In Netflix’s ‘Indian Matchmaking,’ Arranged Marriage Is The Anti-Entanglement

Skip navigation! Story from Best of Netflix. I do not typically spend time watching reality TV , which might surprise some considering I was once on a reality show. Given my own experience and ethnic background, I wanted to love the show and be supportive, but to me the series fell flat and overly simplified and stereotyped what it means to be Indian. Although the couples Sima fixes up are not forced to marry, the end goal of matchmaking is that, after a few dates, the people involved will commit to an eventual engagement or Roka. After having a Roka, the couple can plan their nuptials on their own timeline and get to know each other more.

‘Indian Matchmaking’ is bringing up uncomfortable issues my culture needs to address

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familiar with Indian matchmaking, matchmakers like Sima are typically compensated between two to five percent of the wedding costs, which.

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Why Your Wedding Is the Perfect Place to Play Matchmaker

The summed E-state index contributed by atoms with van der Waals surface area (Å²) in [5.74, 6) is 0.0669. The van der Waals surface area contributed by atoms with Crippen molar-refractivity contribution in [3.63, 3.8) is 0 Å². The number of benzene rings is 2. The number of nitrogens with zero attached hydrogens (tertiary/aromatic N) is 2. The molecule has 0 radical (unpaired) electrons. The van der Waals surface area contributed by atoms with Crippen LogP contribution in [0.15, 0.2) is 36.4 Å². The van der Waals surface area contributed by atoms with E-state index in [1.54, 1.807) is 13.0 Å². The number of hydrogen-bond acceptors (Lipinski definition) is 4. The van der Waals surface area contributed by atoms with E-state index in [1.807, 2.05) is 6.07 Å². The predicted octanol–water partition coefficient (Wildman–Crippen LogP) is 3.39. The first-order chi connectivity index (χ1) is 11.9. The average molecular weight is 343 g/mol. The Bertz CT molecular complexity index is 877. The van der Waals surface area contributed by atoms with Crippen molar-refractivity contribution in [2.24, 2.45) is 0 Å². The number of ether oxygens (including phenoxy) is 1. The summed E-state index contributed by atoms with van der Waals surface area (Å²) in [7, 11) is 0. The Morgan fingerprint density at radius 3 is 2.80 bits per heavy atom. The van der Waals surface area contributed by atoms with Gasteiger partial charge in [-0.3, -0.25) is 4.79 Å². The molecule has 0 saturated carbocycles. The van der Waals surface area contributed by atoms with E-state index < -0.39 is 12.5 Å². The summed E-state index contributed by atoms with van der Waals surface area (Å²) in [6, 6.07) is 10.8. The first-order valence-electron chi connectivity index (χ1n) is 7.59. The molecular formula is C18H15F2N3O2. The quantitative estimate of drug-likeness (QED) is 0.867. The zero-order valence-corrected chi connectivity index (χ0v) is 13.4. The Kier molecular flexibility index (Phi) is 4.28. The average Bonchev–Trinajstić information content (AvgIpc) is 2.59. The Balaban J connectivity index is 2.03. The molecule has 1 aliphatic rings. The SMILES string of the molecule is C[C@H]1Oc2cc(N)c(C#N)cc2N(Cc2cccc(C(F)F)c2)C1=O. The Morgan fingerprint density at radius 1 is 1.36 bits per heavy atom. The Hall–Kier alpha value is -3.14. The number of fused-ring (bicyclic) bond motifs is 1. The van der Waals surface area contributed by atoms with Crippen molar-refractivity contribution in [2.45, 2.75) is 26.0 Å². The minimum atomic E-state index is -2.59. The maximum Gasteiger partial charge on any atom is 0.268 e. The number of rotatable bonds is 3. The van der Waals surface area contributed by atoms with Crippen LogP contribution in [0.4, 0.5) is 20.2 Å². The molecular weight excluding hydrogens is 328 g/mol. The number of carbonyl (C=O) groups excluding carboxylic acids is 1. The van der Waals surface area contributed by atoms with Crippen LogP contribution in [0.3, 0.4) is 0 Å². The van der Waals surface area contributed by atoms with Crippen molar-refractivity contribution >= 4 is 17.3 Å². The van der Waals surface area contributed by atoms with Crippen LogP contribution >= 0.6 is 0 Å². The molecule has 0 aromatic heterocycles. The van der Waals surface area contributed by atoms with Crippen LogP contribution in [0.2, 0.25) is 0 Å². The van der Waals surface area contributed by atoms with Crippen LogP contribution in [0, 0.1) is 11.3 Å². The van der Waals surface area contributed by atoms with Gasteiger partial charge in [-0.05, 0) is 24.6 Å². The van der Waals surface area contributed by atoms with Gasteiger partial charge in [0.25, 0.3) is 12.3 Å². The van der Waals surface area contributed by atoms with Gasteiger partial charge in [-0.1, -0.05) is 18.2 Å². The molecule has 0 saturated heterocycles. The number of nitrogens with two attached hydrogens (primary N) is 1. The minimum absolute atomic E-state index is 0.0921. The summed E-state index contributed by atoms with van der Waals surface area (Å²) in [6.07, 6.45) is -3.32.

Follow Us. The controversial Netflix show has reignited debate over traditional marriage matches, but without interrogating harmful stereotypes, says Meehika Barua. One evening in late November when I was heading for a meeting in Holborn, my Indian friend, who is 25, texted me to say that she was getting married. Trains went by as I stood at London Bridge station, typing furiously, glaring at my phone. The arranged marriage had been fixed up by her parents.

While Indian Matchmaking carefully and successfully swats away stigmas that surround the concept of arranged marriage—that marriages are.

Sushmita Pathak. Is it a match? A potential couple meet up courtesy of a matchmaker in the Netflix series Indian Matchmaking. Netflix hide caption. A picky year-old from Mumbai whose unwillingness to marry raises his mom’s blood pressure. A headstrong year-old lawyer from Houston who says she doesn’t want to settle for just anybody.

A cheerful year-old Guyanese-American dancer with Indian roots who simply wants to find a good person to be her husband. These are some of the singles on the new Netflix original series Indian Matchmaking , a reality TV show about arranged marriages in Indian culture. The show follows Sima Taparia, a professional matchmaker from Mumbai, as she jets around the world, quizzing clients on their preferences, handing them “biodatas” for potentially compatible mates that’s the term she uses for what seem to be a cross between a resume and a dating profile and ultimately introducing them to prospective spouses.

Sima Taparia right is a jet-setting matchmaker from Mumbai. Here she confers with astrologer Pundit Sushil ji, who helps her come up with prospective mates for her clients. The eight-part series, which premiered on July 16, follows the participants as they navigate awkward first dates and meetings with the families of their matches. It became popular almost instantly in the U.